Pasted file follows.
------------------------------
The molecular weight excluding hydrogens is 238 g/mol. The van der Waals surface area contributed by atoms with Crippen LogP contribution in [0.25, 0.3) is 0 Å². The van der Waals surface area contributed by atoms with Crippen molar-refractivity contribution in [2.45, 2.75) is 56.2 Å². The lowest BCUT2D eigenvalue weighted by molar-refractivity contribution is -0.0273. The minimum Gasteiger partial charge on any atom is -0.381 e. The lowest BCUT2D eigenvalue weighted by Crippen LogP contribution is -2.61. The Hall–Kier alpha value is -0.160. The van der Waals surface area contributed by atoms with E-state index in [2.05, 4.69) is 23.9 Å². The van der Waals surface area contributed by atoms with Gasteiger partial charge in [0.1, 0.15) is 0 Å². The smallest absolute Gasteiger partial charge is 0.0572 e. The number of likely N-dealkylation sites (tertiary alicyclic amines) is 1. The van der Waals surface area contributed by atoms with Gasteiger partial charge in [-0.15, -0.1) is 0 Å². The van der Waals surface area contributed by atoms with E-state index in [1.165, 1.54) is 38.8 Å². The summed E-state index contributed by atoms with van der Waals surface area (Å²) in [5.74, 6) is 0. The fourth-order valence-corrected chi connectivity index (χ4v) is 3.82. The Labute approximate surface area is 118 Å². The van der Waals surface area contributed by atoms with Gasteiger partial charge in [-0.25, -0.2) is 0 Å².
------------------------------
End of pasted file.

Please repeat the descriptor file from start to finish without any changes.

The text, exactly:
The molecular weight excluding hydrogens is 238 g/mol. The van der Waals surface area contributed by atoms with Crippen LogP contribution in [0.25, 0.3) is 0 Å². The van der Waals surface area contributed by atoms with Crippen molar-refractivity contribution in [2.45, 2.75) is 56.2 Å². The lowest BCUT2D eigenvalue weighted by molar-refractivity contribution is -0.0273. The minimum Gasteiger partial charge on any atom is -0.381 e. The lowest BCUT2D eigenvalue weighted by Crippen LogP contribution is -2.61. The Hall–Kier alpha value is -0.160. The van der Waals surface area contributed by atoms with E-state index in [2.05, 4.69) is 23.9 Å². The van der Waals surface area contributed by atoms with Gasteiger partial charge in [0.1, 0.15) is 0 Å². The smallest absolute Gasteiger partial charge is 0.0572 e. The number of likely N-dealkylation sites (tertiary alicyclic amines) is 1. The van der Waals surface area contributed by atoms with Gasteiger partial charge in [-0.15, -0.1) is 0 Å². The van der Waals surface area contributed by atoms with E-state index in [1.165, 1.54) is 38.8 Å². The summed E-state index contributed by atoms with van der Waals surface area (Å²) in [5.74, 6) is 0. The fourth-order valence-corrected chi connectivity index (χ4v) is 3.82. The Labute approximate surface area is 118 Å². The van der Waals surface area contributed by atoms with Gasteiger partial charge in [-0.25, -0.2) is 0 Å².